I have also learned that my DISI experience is one thing, and real life is another. Of course, just because you learn about problems and experience them through DISI, it doesn't always mean that you'll be able to avoid those in the working world. I feel like one of the most important things is to be humble because you'll never anticipate all the problems you can face. You will keep running into problems you never thought of, and the only thing you can do is to add that to what you've learned in the past, and proceed with more caution and try to be more prepared. So the mindset that you adopt in DISI of taking problems in stride is really one that you should keep in the future.
DISI: Would you recommend DISI to other students? What advice do you have for current DISI members or prospective applicants?
Connie: DISI is a great experience for any students who were interested in problem-solving, working on a team, and project management. It does take time to do everything right, and you need to have respect for your teammates and clients. Embrace that you have a lot to learn, and you're going to find that in DISI. It's also an organization you can really contribute to on a school-wide level and see some results, whether that's recruiting an organization that you know could benefit from a DISI project or helping others learn about a school or community resource that could help them. I participated in four DISI projects, and after I graduated, I outlined and wrote the first draft of the handbook that DISI uses today, because I wanted to pass on what I learned. Even the idea of DISI came out of a master's thesis by a Sanford MPP student. You can do a lot with DISI if you want.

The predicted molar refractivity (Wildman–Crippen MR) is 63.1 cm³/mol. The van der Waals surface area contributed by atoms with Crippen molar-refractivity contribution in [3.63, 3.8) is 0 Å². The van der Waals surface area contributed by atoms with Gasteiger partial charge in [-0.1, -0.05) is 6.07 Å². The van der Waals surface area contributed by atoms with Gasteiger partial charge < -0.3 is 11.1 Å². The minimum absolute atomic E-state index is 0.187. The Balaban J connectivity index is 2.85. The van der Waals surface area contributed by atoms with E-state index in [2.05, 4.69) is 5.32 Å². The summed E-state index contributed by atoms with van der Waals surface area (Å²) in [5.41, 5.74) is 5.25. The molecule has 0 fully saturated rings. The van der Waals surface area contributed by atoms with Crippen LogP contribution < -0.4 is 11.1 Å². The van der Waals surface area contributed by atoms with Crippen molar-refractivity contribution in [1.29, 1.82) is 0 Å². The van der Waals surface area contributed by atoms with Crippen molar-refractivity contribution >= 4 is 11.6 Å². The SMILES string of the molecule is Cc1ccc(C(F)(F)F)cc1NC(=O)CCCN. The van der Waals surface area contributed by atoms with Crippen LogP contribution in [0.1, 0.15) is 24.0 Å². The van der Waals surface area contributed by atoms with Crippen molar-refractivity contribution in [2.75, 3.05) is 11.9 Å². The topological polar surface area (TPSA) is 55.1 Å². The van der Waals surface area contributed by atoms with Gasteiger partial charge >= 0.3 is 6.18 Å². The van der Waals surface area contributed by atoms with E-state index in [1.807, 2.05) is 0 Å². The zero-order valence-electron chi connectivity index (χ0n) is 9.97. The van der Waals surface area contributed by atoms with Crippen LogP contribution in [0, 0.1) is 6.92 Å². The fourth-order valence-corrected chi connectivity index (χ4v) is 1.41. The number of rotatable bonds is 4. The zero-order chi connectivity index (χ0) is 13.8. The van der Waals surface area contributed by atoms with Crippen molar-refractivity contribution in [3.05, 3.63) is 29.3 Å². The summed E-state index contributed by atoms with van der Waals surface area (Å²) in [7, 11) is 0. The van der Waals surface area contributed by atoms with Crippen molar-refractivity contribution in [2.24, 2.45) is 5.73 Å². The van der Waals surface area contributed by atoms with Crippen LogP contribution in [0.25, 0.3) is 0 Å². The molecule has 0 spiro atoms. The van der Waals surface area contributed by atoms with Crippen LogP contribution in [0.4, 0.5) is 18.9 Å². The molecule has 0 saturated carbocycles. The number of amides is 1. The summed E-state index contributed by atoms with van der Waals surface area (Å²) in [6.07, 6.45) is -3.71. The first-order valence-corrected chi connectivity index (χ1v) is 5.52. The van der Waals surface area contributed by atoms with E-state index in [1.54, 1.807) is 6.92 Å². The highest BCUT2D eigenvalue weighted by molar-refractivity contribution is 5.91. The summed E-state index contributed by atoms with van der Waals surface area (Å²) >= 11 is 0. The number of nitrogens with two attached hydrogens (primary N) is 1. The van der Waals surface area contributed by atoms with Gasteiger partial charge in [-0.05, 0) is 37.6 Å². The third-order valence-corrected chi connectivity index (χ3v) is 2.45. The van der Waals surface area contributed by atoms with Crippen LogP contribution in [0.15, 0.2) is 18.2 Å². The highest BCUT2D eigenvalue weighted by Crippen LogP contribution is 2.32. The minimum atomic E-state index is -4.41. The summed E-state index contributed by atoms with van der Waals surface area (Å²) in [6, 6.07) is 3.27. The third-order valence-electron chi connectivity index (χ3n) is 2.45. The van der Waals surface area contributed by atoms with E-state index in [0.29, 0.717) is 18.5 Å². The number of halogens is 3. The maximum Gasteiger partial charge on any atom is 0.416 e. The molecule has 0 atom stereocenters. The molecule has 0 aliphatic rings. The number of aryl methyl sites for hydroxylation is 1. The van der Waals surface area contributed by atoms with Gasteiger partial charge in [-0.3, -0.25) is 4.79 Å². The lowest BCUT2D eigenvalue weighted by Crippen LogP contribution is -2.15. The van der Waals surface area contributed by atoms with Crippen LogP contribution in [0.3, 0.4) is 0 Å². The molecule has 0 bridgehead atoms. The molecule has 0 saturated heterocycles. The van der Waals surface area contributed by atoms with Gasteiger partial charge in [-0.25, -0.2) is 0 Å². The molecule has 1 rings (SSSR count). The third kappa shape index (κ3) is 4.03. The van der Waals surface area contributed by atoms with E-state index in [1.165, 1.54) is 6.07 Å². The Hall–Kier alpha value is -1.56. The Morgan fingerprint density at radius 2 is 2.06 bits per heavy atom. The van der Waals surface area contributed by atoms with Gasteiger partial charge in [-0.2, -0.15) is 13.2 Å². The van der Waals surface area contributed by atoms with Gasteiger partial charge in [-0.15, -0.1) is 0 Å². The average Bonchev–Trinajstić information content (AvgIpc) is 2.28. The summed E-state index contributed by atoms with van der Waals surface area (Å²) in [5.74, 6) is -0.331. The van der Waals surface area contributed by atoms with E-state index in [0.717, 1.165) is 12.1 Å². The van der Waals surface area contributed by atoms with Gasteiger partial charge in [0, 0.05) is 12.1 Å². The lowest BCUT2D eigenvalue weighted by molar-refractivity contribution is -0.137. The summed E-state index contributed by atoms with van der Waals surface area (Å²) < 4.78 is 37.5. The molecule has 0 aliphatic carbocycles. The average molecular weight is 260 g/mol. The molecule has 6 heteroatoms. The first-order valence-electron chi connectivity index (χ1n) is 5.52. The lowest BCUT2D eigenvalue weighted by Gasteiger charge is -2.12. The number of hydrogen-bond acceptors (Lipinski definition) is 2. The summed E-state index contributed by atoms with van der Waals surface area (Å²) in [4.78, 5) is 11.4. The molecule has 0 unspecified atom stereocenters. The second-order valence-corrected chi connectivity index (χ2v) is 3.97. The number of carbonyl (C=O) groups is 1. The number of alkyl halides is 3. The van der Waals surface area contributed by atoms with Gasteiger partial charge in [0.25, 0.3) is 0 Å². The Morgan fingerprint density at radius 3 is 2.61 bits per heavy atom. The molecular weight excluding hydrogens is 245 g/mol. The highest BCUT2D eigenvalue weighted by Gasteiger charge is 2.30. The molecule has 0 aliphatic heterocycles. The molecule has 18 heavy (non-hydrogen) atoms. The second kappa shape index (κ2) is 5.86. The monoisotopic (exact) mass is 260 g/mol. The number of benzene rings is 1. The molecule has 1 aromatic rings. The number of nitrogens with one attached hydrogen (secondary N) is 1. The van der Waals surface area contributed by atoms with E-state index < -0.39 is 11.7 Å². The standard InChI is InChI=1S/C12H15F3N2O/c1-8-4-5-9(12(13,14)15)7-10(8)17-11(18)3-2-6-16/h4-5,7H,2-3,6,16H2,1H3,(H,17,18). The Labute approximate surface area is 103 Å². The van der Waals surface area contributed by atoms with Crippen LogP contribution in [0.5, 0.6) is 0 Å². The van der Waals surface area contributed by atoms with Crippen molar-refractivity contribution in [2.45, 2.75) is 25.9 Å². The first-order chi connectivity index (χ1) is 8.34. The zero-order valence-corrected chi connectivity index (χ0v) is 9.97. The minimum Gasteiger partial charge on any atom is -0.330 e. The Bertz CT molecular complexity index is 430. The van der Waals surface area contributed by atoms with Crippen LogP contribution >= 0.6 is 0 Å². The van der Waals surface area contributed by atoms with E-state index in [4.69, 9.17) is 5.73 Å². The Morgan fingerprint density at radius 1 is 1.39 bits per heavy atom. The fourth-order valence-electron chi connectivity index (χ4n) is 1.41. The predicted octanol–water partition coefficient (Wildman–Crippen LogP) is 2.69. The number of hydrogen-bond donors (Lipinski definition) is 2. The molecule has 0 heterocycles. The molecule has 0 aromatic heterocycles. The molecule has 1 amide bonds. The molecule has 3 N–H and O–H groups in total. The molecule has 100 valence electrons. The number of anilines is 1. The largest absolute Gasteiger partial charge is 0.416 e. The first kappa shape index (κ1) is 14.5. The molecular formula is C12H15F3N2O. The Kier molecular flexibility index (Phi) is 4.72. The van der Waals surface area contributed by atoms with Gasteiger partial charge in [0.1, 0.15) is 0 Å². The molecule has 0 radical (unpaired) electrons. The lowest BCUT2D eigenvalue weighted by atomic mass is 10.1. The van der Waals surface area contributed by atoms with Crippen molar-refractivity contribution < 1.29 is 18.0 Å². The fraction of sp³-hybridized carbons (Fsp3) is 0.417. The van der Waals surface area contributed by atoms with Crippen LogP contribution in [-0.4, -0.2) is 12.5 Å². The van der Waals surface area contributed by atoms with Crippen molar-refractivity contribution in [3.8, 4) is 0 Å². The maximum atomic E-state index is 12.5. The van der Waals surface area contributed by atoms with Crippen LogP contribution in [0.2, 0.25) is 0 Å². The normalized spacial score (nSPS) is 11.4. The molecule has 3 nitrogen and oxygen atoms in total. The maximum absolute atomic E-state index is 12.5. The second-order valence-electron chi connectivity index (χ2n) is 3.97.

In DISI projects, I always tried to look at myself as a professional doing consulting, even if it was pro-bono, and strived to be on-time, respectful, and to listen to my teammates and the client. Even if there were disagreements among the team or if the client was being unreasonable, in our opinion, I think it was a valuable exercise to take them seriously and learn from the mistakes that everyone made. As I mentioned above, expecting more out of yourself and your partners yields better performance, and that's because the DISI experience is what you make of it - if you don't take it seriously and only attend half the meetings, you're not going to learn anything or get a good reference from your colleagues. If you strive to really understand the client's perspective and those of your teammates, you'll get a lot more out of it, and understand whether you're a good fit for working as a consultant after you graduate.
DISI: Thank you for sharing your experience and advice!